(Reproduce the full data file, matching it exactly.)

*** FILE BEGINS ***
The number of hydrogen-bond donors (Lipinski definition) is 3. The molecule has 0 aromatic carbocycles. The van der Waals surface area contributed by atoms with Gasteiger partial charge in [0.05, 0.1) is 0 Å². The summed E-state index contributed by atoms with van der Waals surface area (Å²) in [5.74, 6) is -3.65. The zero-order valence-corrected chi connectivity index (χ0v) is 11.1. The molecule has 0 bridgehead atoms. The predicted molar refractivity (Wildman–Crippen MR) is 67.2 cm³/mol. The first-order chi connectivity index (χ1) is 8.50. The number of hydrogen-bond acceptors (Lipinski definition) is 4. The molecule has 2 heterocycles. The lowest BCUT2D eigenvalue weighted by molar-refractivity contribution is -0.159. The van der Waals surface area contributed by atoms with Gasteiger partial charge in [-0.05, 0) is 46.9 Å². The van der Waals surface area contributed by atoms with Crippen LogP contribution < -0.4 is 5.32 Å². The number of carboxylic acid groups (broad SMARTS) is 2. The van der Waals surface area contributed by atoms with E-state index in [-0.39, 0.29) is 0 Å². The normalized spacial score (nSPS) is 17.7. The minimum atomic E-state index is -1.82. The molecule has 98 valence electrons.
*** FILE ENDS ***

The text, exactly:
The number of hydrogen-bond donors (Lipinski definition) is 3. The molecule has 0 aromatic carbocycles. The van der Waals surface area contributed by atoms with Gasteiger partial charge in [0.05, 0.1) is 0 Å². The summed E-state index contributed by atoms with van der Waals surface area (Å²) in [5.74, 6) is -3.65. The zero-order valence-corrected chi connectivity index (χ0v) is 11.1. The molecule has 0 bridgehead atoms. The predicted molar refractivity (Wildman–Crippen MR) is 67.2 cm³/mol. The first-order chi connectivity index (χ1) is 8.50. The number of hydrogen-bond acceptors (Lipinski definition) is 4. The molecule has 2 heterocycles. The lowest BCUT2D eigenvalue weighted by molar-refractivity contribution is -0.159. The van der Waals surface area contributed by atoms with Gasteiger partial charge in [-0.05, 0) is 46.9 Å². The van der Waals surface area contributed by atoms with Crippen LogP contribution < -0.4 is 5.32 Å². The number of carboxylic acid groups (broad SMARTS) is 2. The van der Waals surface area contributed by atoms with E-state index in [-0.39, 0.29) is 0 Å². The normalized spacial score (nSPS) is 17.7. The minimum atomic E-state index is -1.82. The molecule has 98 valence electrons.